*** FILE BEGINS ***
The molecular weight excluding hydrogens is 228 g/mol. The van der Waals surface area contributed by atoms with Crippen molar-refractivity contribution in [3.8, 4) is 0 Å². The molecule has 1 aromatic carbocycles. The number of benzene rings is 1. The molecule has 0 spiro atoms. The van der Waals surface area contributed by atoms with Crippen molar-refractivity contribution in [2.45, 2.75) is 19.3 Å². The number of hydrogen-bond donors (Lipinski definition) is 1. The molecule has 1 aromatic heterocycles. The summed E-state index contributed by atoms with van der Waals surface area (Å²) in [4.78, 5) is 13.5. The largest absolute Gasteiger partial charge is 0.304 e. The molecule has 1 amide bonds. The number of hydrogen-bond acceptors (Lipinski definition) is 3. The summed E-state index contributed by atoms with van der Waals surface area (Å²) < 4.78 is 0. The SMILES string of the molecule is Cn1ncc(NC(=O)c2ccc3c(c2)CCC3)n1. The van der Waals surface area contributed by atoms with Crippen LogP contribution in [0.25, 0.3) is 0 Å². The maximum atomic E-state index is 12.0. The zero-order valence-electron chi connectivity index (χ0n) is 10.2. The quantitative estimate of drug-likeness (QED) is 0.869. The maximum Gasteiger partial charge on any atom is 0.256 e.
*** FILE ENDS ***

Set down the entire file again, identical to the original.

The molecular weight excluding hydrogens is 228 g/mol. The van der Waals surface area contributed by atoms with Crippen molar-refractivity contribution in [3.8, 4) is 0 Å². The molecule has 1 aromatic carbocycles. The number of benzene rings is 1. The molecule has 0 spiro atoms. The van der Waals surface area contributed by atoms with Crippen molar-refractivity contribution in [2.45, 2.75) is 19.3 Å². The number of hydrogen-bond donors (Lipinski definition) is 1. The molecule has 1 aromatic heterocycles. The summed E-state index contributed by atoms with van der Waals surface area (Å²) in [4.78, 5) is 13.5. The largest absolute Gasteiger partial charge is 0.304 e. The molecule has 1 amide bonds. The number of hydrogen-bond acceptors (Lipinski definition) is 3. The summed E-state index contributed by atoms with van der Waals surface area (Å²) < 4.78 is 0. The SMILES string of the molecule is Cn1ncc(NC(=O)c2ccc3c(c2)CCC3)n1. The van der Waals surface area contributed by atoms with Crippen LogP contribution in [0.25, 0.3) is 0 Å². The maximum atomic E-state index is 12.0. The zero-order valence-electron chi connectivity index (χ0n) is 10.2. The quantitative estimate of drug-likeness (QED) is 0.869. The maximum Gasteiger partial charge on any atom is 0.256 e.